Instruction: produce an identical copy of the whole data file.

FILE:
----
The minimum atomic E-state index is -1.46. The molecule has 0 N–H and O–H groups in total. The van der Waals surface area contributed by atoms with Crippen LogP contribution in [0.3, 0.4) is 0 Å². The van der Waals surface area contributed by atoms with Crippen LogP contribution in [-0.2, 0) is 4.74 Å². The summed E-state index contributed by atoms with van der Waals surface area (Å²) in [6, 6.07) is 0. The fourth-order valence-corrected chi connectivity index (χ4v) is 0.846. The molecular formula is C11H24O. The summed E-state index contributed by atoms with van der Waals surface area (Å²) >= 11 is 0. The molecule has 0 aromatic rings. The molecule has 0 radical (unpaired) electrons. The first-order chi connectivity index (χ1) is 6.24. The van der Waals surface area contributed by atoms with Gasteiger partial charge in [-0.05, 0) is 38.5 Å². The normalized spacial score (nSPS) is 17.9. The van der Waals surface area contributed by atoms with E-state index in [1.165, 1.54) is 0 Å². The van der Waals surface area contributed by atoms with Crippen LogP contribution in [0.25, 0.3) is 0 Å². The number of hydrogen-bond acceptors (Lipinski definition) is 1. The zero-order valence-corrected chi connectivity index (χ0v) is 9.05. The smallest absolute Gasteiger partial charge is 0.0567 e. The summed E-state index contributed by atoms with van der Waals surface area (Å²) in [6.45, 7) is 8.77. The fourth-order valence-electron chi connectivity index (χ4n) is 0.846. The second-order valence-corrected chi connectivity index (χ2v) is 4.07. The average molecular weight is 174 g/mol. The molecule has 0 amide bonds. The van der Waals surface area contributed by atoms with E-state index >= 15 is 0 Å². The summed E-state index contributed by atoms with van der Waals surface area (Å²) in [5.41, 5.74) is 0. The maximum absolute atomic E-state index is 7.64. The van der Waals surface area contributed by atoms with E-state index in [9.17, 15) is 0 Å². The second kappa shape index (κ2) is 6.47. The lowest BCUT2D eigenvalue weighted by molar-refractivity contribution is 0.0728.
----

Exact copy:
The minimum atomic E-state index is -1.46. The molecule has 0 N–H and O–H groups in total. The van der Waals surface area contributed by atoms with Crippen LogP contribution in [0.3, 0.4) is 0 Å². The van der Waals surface area contributed by atoms with Crippen LogP contribution in [-0.2, 0) is 4.74 Å². The summed E-state index contributed by atoms with van der Waals surface area (Å²) in [6, 6.07) is 0. The fourth-order valence-corrected chi connectivity index (χ4v) is 0.846. The molecular formula is C11H24O. The summed E-state index contributed by atoms with van der Waals surface area (Å²) >= 11 is 0. The molecule has 0 aromatic rings. The molecule has 0 radical (unpaired) electrons. The first-order chi connectivity index (χ1) is 6.24. The van der Waals surface area contributed by atoms with Gasteiger partial charge in [-0.05, 0) is 38.5 Å². The normalized spacial score (nSPS) is 17.9. The van der Waals surface area contributed by atoms with E-state index in [1.165, 1.54) is 0 Å². The van der Waals surface area contributed by atoms with Crippen LogP contribution in [0.25, 0.3) is 0 Å². The number of hydrogen-bond acceptors (Lipinski definition) is 1. The zero-order valence-corrected chi connectivity index (χ0v) is 9.05. The smallest absolute Gasteiger partial charge is 0.0567 e. The summed E-state index contributed by atoms with van der Waals surface area (Å²) in [6.45, 7) is 8.77. The fourth-order valence-electron chi connectivity index (χ4n) is 0.846. The second-order valence-corrected chi connectivity index (χ2v) is 4.07. The average molecular weight is 174 g/mol. The molecule has 0 amide bonds. The van der Waals surface area contributed by atoms with E-state index >= 15 is 0 Å². The summed E-state index contributed by atoms with van der Waals surface area (Å²) in [5.41, 5.74) is 0. The maximum absolute atomic E-state index is 7.64. The van der Waals surface area contributed by atoms with E-state index in [9.17, 15) is 0 Å². The second kappa shape index (κ2) is 6.47. The lowest BCUT2D eigenvalue weighted by molar-refractivity contribution is 0.0728.